Tag: Edison Mugalu

Talking happiness in love with Edison Mugalu

“This exhibition at Umoja Art Gallery in Kamwokya was Mugalu’s clear and heartfelt contribution to a day some people love to love and others love to hate: Valentine’s Day. The reason why some people love to hate the day is not hard to fathom. It’s the high expectations and demands that lovers place on each other which are rarely meant. … This is why Mugalu’s message was all the more relevant.” Elizabeth Namakula reviews.

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Nudity? It is Artistic Expression and Free Speech (part III)

In this third and final part of a three-part essay, Angelo Kakende reviews the recent Nude 2012-exhibition at FasFas: “Nudes 2012 was different from Nude 2000, Nude 2001… It was mobilised with local resources and initiatives. This created the burden of the need to sell and recover costs. In my opinion, it is this economic incentive which affected the positions the artists took while. They treaded carefully avoiding the risk of offending anyone.”

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When group exhibitions fall short on competence and innovation

Many artists will gush at the opportunity of participating in a group exhibition, especially when it is held in a non-traditional art space like a hotel or an open space. The excitement comes from the fact that they are going to make a good killing with their art. Unfortunately, many times the artists compromise a lot on quality—often the work is not good enough—and as such it affects the whole idea of creativity, competence and innovation.

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Edison Mugalu’s art: The serendipity of success

“I have been following the trends in Uganda’s visual environment in the last decade, with keen interest and I have noted something rather distinct. While the events in art that made headlines in the period of economic recovery (1986-2000) were led by seasoned artists with predictable results, those in the last decade have been dominated by younger artists most of whom in the early stages of their careers. … Edison Mugalu typifies this cadre of younger artists who have taken to making art as their full time employment and many have made a success of it. Their work exhibit a bold and aggressive attitude which is also reflected in their marketing strategies.” Professor George Kyeyune reviews Mugalu’s work for startjournal.

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Taking art back to communities: The Mabarti Street Art project

The project of taking art to the street that Sadolin is spearheading will give artists and their ‘new audience’ the opportunity to dialogue. The artists will cast their nets beyond the gallery visitors to include local audiences. They will understand each other better and gradually develop images that match their expectations. Mabarti art project has confirmed to the Kampala dwellers and visitors that there is a community of artists in Uganda actively and devotedly practicing art and that these artists would like to reach out to them.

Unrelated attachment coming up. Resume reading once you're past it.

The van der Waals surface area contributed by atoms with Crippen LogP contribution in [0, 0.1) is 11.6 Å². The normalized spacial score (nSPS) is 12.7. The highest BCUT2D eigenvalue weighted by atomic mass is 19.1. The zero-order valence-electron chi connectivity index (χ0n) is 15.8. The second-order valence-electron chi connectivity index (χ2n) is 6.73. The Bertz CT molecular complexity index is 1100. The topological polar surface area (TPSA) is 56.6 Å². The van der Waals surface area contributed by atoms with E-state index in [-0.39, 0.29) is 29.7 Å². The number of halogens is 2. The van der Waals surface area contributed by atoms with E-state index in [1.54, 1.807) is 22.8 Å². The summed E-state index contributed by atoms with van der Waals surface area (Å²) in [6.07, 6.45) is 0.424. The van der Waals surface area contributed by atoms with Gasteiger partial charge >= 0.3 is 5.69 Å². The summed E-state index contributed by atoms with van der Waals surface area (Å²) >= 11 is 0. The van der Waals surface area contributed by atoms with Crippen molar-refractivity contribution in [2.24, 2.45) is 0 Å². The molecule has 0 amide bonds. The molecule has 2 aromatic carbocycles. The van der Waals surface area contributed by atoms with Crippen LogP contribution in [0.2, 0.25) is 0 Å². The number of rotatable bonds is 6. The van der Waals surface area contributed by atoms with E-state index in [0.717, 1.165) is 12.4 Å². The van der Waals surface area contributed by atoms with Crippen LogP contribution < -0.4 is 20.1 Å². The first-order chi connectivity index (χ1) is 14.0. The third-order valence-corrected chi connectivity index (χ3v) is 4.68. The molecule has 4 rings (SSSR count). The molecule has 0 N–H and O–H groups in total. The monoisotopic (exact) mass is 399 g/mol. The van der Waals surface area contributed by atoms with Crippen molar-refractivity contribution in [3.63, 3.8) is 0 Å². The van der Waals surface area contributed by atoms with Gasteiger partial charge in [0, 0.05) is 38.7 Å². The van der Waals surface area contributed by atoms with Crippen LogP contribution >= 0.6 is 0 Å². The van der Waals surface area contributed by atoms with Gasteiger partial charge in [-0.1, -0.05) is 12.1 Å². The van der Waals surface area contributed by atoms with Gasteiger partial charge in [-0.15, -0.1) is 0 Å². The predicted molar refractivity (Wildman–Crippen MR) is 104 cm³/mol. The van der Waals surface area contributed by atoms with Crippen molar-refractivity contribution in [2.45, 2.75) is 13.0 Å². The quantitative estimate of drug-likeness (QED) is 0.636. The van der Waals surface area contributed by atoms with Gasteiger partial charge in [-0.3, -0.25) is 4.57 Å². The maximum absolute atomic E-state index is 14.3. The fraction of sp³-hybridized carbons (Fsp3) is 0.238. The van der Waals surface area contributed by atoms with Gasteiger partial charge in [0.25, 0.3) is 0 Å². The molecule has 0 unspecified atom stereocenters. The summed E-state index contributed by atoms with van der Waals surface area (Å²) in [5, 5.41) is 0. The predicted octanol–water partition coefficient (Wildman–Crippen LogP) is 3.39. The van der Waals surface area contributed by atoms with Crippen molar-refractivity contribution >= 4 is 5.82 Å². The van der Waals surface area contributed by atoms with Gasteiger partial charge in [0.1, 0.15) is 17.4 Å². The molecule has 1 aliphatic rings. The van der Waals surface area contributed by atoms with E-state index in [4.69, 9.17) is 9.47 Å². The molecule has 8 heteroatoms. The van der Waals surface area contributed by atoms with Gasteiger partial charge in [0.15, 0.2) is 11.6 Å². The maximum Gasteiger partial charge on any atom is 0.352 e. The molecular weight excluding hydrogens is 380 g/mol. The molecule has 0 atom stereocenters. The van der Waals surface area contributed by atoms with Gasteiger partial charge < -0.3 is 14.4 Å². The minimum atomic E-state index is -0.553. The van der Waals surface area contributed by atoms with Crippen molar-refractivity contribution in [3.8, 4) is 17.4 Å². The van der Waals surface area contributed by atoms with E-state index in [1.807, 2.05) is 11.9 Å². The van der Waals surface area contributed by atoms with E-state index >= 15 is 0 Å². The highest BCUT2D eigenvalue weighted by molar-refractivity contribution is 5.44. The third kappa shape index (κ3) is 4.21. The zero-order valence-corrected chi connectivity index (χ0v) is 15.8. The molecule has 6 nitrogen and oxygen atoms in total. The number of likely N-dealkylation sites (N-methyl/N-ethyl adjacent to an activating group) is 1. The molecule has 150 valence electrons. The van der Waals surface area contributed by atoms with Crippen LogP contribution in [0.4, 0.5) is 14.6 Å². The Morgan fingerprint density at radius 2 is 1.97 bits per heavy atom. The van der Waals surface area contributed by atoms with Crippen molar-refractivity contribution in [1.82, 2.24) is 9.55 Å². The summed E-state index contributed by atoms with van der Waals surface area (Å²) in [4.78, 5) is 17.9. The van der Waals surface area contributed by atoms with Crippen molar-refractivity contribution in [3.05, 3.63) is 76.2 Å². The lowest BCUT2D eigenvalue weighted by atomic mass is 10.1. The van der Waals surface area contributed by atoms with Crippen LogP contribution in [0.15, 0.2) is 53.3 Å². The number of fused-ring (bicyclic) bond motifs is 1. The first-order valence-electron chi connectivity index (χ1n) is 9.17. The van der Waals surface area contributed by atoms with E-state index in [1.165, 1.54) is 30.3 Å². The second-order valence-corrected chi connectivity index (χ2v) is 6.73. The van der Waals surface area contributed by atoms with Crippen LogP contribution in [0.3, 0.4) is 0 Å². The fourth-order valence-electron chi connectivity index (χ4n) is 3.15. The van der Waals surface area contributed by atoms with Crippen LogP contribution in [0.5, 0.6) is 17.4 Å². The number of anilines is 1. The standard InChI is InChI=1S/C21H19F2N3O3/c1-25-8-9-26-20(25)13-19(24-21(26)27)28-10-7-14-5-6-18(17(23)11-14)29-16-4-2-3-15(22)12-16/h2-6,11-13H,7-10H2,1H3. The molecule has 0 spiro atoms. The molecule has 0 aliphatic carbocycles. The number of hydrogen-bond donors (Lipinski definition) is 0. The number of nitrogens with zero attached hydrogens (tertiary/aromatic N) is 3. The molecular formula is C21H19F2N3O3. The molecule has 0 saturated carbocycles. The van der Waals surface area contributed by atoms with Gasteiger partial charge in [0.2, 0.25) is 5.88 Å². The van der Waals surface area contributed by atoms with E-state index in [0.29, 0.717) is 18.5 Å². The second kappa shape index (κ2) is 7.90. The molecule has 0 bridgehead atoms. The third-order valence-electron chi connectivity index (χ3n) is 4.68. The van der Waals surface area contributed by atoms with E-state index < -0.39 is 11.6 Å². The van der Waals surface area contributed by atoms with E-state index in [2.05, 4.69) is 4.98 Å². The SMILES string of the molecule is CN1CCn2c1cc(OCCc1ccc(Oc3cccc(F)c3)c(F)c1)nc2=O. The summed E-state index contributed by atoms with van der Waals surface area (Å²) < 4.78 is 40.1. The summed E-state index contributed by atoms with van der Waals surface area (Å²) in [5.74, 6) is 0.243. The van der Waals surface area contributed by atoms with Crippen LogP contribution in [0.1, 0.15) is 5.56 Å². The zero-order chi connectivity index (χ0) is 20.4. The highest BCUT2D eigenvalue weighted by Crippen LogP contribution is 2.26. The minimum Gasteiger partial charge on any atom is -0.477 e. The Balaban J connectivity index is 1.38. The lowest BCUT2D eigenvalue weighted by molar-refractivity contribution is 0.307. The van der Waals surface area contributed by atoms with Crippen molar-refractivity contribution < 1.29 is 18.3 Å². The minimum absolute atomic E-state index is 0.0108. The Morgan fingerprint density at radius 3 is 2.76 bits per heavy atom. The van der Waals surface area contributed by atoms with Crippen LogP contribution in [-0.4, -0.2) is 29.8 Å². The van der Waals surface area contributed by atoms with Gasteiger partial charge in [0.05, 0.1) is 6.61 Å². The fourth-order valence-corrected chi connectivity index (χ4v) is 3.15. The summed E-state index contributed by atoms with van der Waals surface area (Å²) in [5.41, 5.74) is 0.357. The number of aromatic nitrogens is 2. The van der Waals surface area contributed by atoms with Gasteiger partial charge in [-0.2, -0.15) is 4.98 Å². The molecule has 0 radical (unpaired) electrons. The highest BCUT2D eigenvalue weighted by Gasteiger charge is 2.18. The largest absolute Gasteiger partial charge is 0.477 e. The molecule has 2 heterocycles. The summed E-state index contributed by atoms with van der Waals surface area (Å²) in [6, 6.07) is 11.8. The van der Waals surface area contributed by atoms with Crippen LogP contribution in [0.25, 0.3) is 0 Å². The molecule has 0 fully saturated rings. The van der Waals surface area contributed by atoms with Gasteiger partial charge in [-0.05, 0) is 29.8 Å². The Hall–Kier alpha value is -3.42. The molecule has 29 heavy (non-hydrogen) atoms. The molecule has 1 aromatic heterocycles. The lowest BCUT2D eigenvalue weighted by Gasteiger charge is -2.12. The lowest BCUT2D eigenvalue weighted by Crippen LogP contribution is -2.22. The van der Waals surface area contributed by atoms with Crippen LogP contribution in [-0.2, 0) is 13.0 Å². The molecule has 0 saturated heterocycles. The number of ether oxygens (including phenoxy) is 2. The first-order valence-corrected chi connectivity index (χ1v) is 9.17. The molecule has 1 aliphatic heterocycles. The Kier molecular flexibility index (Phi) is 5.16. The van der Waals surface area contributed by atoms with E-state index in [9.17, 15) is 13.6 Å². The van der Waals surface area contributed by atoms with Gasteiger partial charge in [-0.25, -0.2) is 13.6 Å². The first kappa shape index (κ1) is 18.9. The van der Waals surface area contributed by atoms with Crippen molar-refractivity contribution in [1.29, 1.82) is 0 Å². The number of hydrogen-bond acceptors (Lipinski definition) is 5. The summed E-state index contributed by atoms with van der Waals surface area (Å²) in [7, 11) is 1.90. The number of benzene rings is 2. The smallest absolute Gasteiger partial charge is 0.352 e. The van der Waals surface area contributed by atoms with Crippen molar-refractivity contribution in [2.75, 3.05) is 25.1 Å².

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Group studios in Uganda: The Challenges of a Collective

In 2007, when Start Magazine covered the story of Mona Studio, there was an air of great expectations for the cause of young artists working together. It was a case of two charismatic artists slowly but surely etching their way into an indifferent community in Kamwokya, a suburb of Kampala city. Edison Mugalu and Anwar Nakibinge were forging an art collective to make an impact on the local community. And they almost pulled it off, but for the ignorance of one major factor at play in any alliance; the divergence of vested interests.

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Beyond the Controversy

Testament to the strength and innovation of Uganda’s artistic community, the Controversial Art Exhibition at Kampala’s Afriart Gallery sought to challenge traditional perceptions of African art. Henry Mzili Mujunga’s catalogue text, Finding the Controversy, offers an insight into the premises of this exhibition. Here he boldly exclaims that the work of “the true heroes of Ugandan art” could be found in this small, yet adventurous display. And he was right.

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The Art of Self-making: An interview with Edison Mugalu

He has just finished the works for a new exhibition. This time he depicts the old walls, the street corners and narrow alleys of Zanzibar’s Stone Town. He is giving us an impression of the past days, and every brushstroke intends to teach us more about where we came from. Editor Thomas Bjørnskau talks to Edison Mugalu about his journey to become one of Uganda’s best-selling visual artists.

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Corporate sponsorship of the arts: Friend or foe?

Art needs patronage. This could be provided by people of modest income who buy art on a regular basis to decorate their spaces and to use as gifts. These abound on the Ugandan art scene. But how useful are these art buyers to an industry that demands major capital injection for its growth?
In this article, Henry Mzili Mujunga questions the role of the corporate sponsors of Arts in Uganda.

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